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A Short Introduction

Sudo (su “do”) allows a system administrator to give certain users (or groups of users) the ability to run some (or all) commands as root while logging all commands and arguments. Sudo operates on a per-command basis, it is not a replacement for the shell. Its features include:

  • The ability to restrict what commands a user may run on a per-host basis.

  • Sudo does copious logging of each command, providing a clear audit trail of who did what. When used in tandem with syslogd, the system log daemon, sudo can log all commands to a central host (as well as on the local host). At CU, all admins use sudo in lieu of a root shell to take advantage of this logging.

  • Sudo uses timestamp files to implement a “ticketing” system. When a user invokes sudo and enters their password, they are granted a ticket for 5 minutes (this timeout is configurable at compile-time). Each subsequent sudo command updates the ticket for another 5 minutes. This avoids the problem of leaving a root shell where others can physically get to your keyboard. There is also an easy way for a user to remove their ticket file, useful for placing in a .logout file.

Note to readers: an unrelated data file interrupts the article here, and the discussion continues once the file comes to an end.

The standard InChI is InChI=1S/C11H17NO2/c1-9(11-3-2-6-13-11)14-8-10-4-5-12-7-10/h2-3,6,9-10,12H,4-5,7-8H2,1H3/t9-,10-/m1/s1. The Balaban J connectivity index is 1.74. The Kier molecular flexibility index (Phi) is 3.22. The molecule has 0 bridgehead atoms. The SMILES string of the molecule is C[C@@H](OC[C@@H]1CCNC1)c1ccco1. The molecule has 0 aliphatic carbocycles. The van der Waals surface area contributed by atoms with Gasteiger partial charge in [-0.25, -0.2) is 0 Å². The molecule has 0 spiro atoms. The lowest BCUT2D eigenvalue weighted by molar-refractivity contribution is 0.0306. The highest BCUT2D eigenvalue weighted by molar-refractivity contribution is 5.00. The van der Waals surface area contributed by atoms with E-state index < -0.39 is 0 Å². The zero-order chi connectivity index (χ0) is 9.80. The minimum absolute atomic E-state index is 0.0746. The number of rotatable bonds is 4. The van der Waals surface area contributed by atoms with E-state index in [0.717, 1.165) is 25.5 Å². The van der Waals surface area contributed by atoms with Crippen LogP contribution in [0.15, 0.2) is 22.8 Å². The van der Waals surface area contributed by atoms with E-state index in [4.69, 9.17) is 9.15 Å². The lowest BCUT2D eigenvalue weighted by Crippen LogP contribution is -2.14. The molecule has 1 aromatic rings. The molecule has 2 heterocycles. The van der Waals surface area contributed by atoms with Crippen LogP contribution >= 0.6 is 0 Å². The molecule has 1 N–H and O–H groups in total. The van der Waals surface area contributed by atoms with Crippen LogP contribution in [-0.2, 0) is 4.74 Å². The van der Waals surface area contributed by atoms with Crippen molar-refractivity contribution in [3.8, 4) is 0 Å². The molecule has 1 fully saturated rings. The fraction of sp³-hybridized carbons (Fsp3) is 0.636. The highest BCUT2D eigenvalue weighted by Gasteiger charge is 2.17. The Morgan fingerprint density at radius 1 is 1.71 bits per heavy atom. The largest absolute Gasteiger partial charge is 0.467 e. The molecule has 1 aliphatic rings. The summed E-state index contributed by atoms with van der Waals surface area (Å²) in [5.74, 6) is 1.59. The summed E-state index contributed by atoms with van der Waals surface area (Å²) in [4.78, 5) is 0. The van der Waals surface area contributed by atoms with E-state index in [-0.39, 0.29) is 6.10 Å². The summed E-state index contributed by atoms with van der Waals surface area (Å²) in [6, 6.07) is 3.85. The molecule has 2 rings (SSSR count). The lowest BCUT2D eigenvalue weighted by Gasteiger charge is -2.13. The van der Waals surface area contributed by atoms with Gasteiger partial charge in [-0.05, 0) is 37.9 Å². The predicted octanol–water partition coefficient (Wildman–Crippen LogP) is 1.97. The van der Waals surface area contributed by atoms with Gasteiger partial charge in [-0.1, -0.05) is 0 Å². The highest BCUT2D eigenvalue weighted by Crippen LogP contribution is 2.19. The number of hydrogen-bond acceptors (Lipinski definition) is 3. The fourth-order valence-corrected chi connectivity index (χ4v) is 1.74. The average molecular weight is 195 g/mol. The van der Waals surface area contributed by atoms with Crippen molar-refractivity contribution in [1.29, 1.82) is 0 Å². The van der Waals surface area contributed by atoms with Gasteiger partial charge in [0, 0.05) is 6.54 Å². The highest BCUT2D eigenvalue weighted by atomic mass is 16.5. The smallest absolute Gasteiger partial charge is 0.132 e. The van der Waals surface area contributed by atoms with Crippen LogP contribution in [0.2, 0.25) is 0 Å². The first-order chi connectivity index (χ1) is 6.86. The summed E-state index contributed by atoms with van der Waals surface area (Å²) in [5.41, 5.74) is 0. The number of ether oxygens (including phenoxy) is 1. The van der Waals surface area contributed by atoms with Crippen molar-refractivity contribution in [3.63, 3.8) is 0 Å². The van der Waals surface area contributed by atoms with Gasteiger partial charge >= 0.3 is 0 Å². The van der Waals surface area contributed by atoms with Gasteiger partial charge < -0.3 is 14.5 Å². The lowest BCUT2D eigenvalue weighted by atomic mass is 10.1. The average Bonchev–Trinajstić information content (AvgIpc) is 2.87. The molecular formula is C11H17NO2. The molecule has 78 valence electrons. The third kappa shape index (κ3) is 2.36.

• Sudo’s configuration file, the sudoers file, is setup in such a way that the same sudoers file may be used on many machines. This allows for central administration while keeping the flexibility to define a user’s privileges on a per-host basis. Please see the samples sudoers file below for a real-world example.

To get a good idea of what sudo can do, you really need to take a look at a sample sudoers file. The sudoers manual explains the syntax in detail.

There is also a nice slide show on how to use sudo in a large, heterogeneous environment by Alek Komarnitsky.